Wednesday, July 8, 2009

How to play with children and other essential skills

A few days ago, a friend who had read my recent time-out post asked about the play skills that I taught to parents, and I thought I should share some tips for making quality time with kiddos. Specifically, my friend feels like she is falling into a generational pattern in her family of raising kiddos in a quality way, but without making time for one-on-one play time with her little ones. If you are in her position, or feel pretty confident but are thinking about new methods of how to interact with little ones, here are some ideas that may help. They are taken from Parent Child Interaction Therapy, which I used this past year with my clients.

Basically, what I taught parents to do was to have five minutes of "special playtime" with their kiddos each day. Special playtime is a time for parents to follow the lead of their children, who are the experts in playing. As an adult, avoiding questions, commands and criticisms are an important part of Special Playtime, because those types of communication either take lead of the play away from kiddos or introduce the potential for arguments. Five minutes may not seem long enough to make a difference, but at first it can be really exhausting (especially cutting out questions!). But hold out! Five minutes is enough to make some real headway when you are going through a rough spot, or are looking for a way to "fill up" kiddo's attention buckets in a positive way so that they don't feel the need to act out as often. When special playtime comes regularly, kiddos know that it is time set apart for them specifically, and it is likely that they will start asking for it! The five basic tools for Special Playtime (according to PCIT) are as follows:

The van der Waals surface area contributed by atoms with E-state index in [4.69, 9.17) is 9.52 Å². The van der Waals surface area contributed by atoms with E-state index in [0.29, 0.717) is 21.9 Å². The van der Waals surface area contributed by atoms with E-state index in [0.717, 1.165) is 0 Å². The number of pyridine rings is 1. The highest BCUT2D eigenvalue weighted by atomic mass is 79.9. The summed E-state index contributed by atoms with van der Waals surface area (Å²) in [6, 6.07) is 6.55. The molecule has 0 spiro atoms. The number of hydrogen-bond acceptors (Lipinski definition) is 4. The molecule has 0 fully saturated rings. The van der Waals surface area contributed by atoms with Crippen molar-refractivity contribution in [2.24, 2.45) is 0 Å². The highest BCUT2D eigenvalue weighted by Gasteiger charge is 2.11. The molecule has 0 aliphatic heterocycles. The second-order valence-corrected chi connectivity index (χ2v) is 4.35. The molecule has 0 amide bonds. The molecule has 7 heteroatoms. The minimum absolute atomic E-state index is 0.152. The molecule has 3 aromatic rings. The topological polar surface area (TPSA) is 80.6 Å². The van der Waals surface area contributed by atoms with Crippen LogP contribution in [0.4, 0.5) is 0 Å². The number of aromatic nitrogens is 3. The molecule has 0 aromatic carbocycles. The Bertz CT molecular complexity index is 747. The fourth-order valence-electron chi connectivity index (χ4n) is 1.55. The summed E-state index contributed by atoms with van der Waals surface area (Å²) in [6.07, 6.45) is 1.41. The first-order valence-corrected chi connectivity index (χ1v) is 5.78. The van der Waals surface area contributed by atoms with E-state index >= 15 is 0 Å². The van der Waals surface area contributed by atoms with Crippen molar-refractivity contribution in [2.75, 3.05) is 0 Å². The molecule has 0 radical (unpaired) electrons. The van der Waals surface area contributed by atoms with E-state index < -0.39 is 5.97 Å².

• P = labeled praise
  • R = reflections
  • I = imitation
  • D = behavior descriptions
  • E = enthusiasm
Seems easy, right? I've talked about labeled praises before, but it basically means that as you play with your child, look for things you like about their behavior, and label the behavior in specific terms. For example, "Sam, I really appreciate when you use your indoor voice!" is a labeled praise, and "Great job!" is unlabeled. Although the positive connection is valuable in each case, labeled praises let your child know what behavior they need to repeat in order to get that same positive reaction from you in the future.

"R" is for reflections. This one sometimes trips parents up, because at first it can feel unnatural, or parrot-like. Reflections are basically a restatement of any sort of verbal expression that kiddos make. It can be simple as your kiddo saying, "I am drawing with the yellow crayon" and you responding, "You are drawing with the yellow crayon", or you can embellish the statement a bit to be something like, "Wow! I can see you drawing there!". For kiddos who are learning how to talk, this is an incredible tool. Having a big person repeat what little ones say can give them the approval to keep talking, and I've seen how much this encourages further language exploration. As a sidenote, reflections should all be positive, which means that even if the statement is not correct, try to avoid making negative corrections such as, "No! That's not an apple, that's a pomegranate!".